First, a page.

After a Parent’s Death
Adele Cornish, BSW
When a biological parent dies, a child may look towards their new stepparent to meet the needs that would normally be fulfilled by the lost parent. As the following example shows, while a stepfather or stepmother may be successful in meeting these needs, they may or may not necessarily experience the same emotional connection as they do with their own children.
Jennifer’s mother died shortly after her birth. Her father and stepmother, who also had 4 children of her own, raised Jennifer. Jennifer always looked to her stepmother to fulfill the role of “mother” in her life. It was not until Jennifer had children of her own that she realized the relationship or bond she and her stepmother shared was different to the one she has with her own children. She concluded that her stepmother had never felt the same strong emotional tie one would normally have with their own biological children. It was with the benefit of her own experience as a parent and hindsight that Jennifer could look back and identify times when her mother’s behavior was motivated by duty or obligation as opposed to the unconditional love that children usually elicit from their bio parent.
The following illustration is from a woman who recognizes that the bond she feels with her own child is stronger than the one she has with her stepchildren. Her husband yearns for her to experience the same connection with his children, which may inevitably cause his wife to feel inadequate and her husband to feel his children are being cheated.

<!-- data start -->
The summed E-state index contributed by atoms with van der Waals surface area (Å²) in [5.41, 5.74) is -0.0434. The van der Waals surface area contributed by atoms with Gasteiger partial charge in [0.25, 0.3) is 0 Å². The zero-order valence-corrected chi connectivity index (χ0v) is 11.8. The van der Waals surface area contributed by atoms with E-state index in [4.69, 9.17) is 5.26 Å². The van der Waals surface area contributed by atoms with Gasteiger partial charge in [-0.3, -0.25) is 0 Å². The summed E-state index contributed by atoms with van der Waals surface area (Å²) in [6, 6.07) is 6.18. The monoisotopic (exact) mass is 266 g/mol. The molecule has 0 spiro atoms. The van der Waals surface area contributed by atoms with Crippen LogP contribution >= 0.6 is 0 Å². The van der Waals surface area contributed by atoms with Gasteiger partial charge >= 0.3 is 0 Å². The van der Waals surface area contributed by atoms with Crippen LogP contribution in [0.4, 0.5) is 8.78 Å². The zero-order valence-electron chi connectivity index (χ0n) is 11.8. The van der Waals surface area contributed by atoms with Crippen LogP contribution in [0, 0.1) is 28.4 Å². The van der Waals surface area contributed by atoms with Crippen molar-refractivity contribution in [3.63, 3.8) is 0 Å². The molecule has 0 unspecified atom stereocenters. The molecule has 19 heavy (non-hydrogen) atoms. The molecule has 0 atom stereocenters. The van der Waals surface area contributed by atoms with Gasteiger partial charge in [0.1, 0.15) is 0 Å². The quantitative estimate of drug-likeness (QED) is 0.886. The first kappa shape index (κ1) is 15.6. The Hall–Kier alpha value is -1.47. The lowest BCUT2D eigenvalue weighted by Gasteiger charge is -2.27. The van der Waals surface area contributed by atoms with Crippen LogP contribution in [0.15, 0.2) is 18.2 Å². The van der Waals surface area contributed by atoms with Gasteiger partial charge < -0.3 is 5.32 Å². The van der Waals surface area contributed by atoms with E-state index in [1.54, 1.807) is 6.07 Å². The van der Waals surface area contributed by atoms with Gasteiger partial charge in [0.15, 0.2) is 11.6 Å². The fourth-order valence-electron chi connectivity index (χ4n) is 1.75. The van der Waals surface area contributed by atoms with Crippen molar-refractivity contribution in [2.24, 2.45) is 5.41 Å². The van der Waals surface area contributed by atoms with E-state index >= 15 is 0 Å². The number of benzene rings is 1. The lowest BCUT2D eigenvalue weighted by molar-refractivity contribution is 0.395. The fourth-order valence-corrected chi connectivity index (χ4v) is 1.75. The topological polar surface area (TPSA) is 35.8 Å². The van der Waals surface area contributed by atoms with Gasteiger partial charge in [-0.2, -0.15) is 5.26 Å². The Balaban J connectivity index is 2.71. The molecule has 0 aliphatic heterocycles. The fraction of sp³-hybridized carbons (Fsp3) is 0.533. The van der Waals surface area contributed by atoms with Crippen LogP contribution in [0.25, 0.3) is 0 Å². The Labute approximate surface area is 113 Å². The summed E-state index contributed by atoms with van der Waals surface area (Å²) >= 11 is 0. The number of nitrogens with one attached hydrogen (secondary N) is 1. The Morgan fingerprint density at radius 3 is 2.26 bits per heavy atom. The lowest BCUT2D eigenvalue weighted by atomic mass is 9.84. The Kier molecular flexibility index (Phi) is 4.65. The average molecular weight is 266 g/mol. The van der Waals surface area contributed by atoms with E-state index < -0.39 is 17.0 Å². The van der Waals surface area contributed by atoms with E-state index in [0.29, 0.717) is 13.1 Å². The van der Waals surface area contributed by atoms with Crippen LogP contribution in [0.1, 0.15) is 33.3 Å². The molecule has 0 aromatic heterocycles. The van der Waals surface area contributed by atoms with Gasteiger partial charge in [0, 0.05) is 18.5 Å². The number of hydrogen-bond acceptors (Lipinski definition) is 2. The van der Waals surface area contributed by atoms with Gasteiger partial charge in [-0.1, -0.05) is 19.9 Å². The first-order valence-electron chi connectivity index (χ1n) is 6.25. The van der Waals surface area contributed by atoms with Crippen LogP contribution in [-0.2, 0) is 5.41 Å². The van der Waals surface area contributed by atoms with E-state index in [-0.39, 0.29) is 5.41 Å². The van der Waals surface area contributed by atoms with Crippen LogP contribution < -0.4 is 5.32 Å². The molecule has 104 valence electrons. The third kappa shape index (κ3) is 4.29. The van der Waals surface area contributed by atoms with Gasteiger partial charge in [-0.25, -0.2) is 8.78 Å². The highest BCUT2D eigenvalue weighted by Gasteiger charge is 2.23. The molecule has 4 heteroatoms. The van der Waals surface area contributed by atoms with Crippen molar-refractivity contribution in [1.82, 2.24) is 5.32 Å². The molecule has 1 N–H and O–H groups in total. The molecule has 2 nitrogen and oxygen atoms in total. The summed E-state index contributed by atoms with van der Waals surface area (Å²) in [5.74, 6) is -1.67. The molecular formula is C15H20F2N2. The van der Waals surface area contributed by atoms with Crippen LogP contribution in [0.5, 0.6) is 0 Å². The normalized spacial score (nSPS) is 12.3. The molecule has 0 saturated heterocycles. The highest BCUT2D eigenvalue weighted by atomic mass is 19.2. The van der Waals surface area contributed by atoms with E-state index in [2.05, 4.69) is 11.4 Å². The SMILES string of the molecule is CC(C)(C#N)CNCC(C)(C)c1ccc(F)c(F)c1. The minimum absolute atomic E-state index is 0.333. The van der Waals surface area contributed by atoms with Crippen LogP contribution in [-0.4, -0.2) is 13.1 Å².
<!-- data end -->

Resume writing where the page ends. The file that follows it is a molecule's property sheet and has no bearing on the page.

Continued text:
Jan’s husband needs to accept the loss of his children’s mother as just that, an irreplaceable loss of a relationship that his new wife cannot replicate. It is normal and natural for him to grieve for his children’s loss. While his wife will not replace their mother, she will play a significant role in their lives. She shouldn’t feel guilty for not experiencing the same maternal bond towards them. However she can still choose to love, nurture and guide her stepchildren as far as they will allow her to.
Parenting in a blended family is often difficult but you can make it easier by using some specific skills and strategies. The ‘Blending Lives Program’ gives you advice on all of the following topics plus much more:
Help for Biological Parents in a Step Family
- Strategies to use when feeling torn between your spouse and child; balancing what your partner wants with what your children need
- How to create a lasting relationship
- How to overcome guilt
Positive Step Parenting
- Tips for those who haven’t parented before
- Understanding the difficult stepchild
- A crucial key you need to succeed
- Conquering resentment!
- Learn what the real role of a stepparent is
Meeting Children’s Needs
- How to help children settle in a blended environment
- Using time with children wisely
- Your kids, my kids; how to have equal treatment
- Strategies for bonding with stepchildren